From Restoration to Revolution
Your Waterstones Books of the Month for February
“I wonder if people ever stop and think what a drag it is to be criminally handsome,” wrote the inimitable humourist and Marx Brothers scribe S. J. Perelman, born on the 1st February in 1904.
Reportedly, it was Perelman who helped haul Joseph Heller’s 1961 novel Catch-22 from certain literary doom to cult dominance – as a man sparing in his praise, his fervour for Heller’s debut carried real heft. We have no need a Perelman to fan the flames of success for our February Books of the Month, for each title speaks rather glowingly for itself.
Fiction Book of the Month
First up for fiction, we have Rose Tremain’s utterly masterful The Gustav Sonata, her razor-edged account of friendship in the embers of the Holocaust. Gustav and Anton – two young boys as similar as they are different – form a bond that prickles with the tensions of heritage and entitlement.
‘The Gustav Sonata is a powerful, profound and unexpected love story,’ commented Hannah Beckerman in The Observer. ‘It is a masterful, meditative novel.’
Non-Fiction Book of the Month
Our non-fiction offering is something of a spearhead for this year’s reflections on the 100 years that have passed since the climactic Russian revolutions of 1917. Simon Sebag Montefiore’s The Romanovs: 1613-1918 is one of those once-in-a-decade texts that manages to bring the past very much into the present, with the author’s impeccable research and deft skill for story sealing a vast but still intimate chronology of Russia’s twenty sovereigns.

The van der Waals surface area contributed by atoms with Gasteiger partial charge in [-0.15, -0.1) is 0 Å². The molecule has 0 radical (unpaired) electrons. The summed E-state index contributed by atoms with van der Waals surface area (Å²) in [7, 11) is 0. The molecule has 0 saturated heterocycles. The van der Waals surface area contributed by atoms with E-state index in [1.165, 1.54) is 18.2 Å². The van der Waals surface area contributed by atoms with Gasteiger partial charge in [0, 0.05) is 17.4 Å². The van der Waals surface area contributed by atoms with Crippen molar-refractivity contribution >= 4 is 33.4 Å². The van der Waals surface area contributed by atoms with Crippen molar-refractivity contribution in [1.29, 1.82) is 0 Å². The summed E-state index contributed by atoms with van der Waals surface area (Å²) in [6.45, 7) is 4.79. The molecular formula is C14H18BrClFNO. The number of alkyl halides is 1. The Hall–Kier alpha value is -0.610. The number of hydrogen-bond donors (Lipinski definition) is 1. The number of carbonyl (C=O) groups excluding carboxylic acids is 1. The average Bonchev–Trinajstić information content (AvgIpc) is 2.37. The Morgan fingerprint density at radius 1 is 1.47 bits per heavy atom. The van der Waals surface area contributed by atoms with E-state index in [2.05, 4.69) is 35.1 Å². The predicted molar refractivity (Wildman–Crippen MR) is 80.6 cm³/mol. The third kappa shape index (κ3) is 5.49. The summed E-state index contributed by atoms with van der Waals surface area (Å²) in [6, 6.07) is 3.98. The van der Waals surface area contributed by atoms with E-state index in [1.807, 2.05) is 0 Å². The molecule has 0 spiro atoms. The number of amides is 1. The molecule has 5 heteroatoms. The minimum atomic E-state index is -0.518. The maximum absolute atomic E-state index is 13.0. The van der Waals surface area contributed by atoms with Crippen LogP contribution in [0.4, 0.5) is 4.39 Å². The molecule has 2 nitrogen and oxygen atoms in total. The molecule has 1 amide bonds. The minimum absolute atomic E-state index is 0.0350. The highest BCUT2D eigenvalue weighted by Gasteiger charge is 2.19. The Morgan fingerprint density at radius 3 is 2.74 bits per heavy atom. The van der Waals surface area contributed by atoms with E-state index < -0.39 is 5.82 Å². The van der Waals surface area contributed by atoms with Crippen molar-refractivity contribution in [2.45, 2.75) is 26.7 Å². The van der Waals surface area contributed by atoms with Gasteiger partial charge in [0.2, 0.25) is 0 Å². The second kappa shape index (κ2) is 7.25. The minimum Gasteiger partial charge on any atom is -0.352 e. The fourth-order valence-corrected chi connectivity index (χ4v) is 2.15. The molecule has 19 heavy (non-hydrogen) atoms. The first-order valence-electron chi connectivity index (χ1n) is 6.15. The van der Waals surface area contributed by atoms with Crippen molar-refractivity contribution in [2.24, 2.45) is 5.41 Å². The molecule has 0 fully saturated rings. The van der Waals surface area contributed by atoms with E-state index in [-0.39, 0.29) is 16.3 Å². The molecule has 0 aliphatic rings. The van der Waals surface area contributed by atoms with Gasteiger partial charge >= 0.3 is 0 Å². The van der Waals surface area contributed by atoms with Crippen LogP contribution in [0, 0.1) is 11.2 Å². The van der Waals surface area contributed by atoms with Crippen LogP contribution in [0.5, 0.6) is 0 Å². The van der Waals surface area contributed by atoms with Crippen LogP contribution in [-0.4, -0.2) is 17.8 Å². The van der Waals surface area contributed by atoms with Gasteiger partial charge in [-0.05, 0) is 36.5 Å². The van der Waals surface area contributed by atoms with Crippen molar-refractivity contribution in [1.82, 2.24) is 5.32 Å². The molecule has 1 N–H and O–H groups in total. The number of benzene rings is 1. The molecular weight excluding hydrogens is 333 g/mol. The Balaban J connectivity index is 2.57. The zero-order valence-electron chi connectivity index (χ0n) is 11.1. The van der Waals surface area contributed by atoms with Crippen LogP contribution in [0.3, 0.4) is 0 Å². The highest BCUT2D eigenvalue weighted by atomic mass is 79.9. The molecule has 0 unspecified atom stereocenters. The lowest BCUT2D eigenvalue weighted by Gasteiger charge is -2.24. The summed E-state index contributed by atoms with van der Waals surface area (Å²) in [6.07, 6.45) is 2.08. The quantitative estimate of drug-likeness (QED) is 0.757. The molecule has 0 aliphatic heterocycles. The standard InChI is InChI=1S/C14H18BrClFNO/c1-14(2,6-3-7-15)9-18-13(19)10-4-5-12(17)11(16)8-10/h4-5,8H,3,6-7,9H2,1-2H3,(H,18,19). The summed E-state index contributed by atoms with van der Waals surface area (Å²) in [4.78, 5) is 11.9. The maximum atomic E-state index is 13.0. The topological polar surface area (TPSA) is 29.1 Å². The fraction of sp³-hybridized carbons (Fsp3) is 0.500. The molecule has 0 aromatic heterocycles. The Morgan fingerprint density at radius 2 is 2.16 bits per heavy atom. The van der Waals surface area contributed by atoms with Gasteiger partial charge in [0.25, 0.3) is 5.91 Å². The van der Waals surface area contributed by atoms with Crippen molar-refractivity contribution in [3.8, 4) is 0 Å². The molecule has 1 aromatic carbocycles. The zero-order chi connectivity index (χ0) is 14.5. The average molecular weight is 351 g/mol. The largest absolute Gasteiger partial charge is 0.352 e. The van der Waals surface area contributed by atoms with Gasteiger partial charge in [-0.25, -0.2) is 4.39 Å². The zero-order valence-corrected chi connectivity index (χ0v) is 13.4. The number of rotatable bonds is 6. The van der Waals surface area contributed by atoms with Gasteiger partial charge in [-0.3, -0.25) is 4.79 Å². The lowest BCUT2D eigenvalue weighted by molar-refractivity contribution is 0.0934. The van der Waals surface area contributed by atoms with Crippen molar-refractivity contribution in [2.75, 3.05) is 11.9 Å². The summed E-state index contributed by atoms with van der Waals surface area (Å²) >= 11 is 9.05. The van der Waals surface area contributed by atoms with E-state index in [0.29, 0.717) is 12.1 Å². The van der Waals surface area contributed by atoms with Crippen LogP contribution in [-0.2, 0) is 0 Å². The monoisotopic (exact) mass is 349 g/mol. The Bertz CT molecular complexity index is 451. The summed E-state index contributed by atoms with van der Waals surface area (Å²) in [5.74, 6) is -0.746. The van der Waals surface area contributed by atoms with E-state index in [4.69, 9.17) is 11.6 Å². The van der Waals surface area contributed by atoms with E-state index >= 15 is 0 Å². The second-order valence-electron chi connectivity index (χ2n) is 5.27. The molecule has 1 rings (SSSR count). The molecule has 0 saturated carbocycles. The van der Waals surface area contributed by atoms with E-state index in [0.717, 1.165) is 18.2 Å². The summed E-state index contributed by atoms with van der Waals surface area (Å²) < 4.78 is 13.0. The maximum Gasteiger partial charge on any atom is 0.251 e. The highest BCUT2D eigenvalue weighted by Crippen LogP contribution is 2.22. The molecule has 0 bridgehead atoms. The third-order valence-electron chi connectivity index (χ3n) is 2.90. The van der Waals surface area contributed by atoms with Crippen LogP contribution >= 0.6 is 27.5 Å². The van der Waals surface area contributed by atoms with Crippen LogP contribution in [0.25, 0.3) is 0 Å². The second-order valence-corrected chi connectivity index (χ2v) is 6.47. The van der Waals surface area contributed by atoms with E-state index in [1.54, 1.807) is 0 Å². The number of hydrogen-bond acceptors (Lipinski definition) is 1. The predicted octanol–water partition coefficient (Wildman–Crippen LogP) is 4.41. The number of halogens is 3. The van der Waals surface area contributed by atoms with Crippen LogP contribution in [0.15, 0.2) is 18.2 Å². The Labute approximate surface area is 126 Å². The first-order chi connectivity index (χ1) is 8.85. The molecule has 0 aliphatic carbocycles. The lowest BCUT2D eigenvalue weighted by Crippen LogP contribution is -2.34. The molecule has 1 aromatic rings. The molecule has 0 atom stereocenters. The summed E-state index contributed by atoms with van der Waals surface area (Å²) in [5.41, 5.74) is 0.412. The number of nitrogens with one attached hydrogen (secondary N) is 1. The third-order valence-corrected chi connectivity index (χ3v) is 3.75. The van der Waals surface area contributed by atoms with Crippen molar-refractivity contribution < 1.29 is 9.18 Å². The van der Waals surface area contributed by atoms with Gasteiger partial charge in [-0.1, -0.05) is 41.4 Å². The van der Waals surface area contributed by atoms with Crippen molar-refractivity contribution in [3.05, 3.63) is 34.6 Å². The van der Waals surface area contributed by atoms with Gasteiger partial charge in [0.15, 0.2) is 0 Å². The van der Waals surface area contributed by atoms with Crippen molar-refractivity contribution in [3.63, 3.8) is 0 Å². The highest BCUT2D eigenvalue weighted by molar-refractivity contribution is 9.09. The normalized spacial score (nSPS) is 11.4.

For Antony Beevor, writing for the Financial Times, The Romanovs is ‘epic history on the grandest scale… reading Montefiore's excellent account, it is hard to imagine how the monarchy could ever have survived under their catastrophic leadership.’
Children's Book of the Month
For our children’s choice, we have the pleasures of a debut. The area of publishing we call 9-12 is a tricky beast – it looks easy but it really isn’t, with many books failing to make that vital foothold in the market as they are simply not appealing or imaginative enough.
Maz Evans’ Who Let the Gods Out fits the bill perfectly, a freewheeling and properly-funny fantasy where the deities who so once powerfully presided over the affairs of the world (Zeus, Hermes, Charon and the rest) are now reduced to bumbling, self-obsessed buffoons in the face of contemporary mores.
Into the mix is thrown 12-year-old Elliot, a caring but slightly reluctant hero who finds himself at the centre of adventurous chaos as an entombed demon, buried somewhere beneath his home near Stonehenge, is unwittingly set free to wreak havoc on an unsuspecting world.
Thriller of the Month
Finally, our Thriller of the Month needs no introduction after already enjoying a spectacular month as our Thriller choice for January – so spectacular, in fact, we weren’t quite ready to let it go just yet.
Andrew Taylor’s Restoration-set The Ashes of London has been nothing short of a phenomenon, our customers utterly beguiled by the entrance of wily, reluctant government agent James Marwood, a man driven to solve a savage murder in the embers of the Great Fire. Taylor’s Marwood is a simply stunning literary creation – complex, compromised, resourceful – and the author’s twinning of Marwood with an extraordinarily compelling tale of a corrupt, secret world is simply dazzling stuff. It’s our pleasure to continue highlighting this superb volume.
We’ll be back in March of course for our next selection of reading pleasures and we hope you have an entirely rewarding month.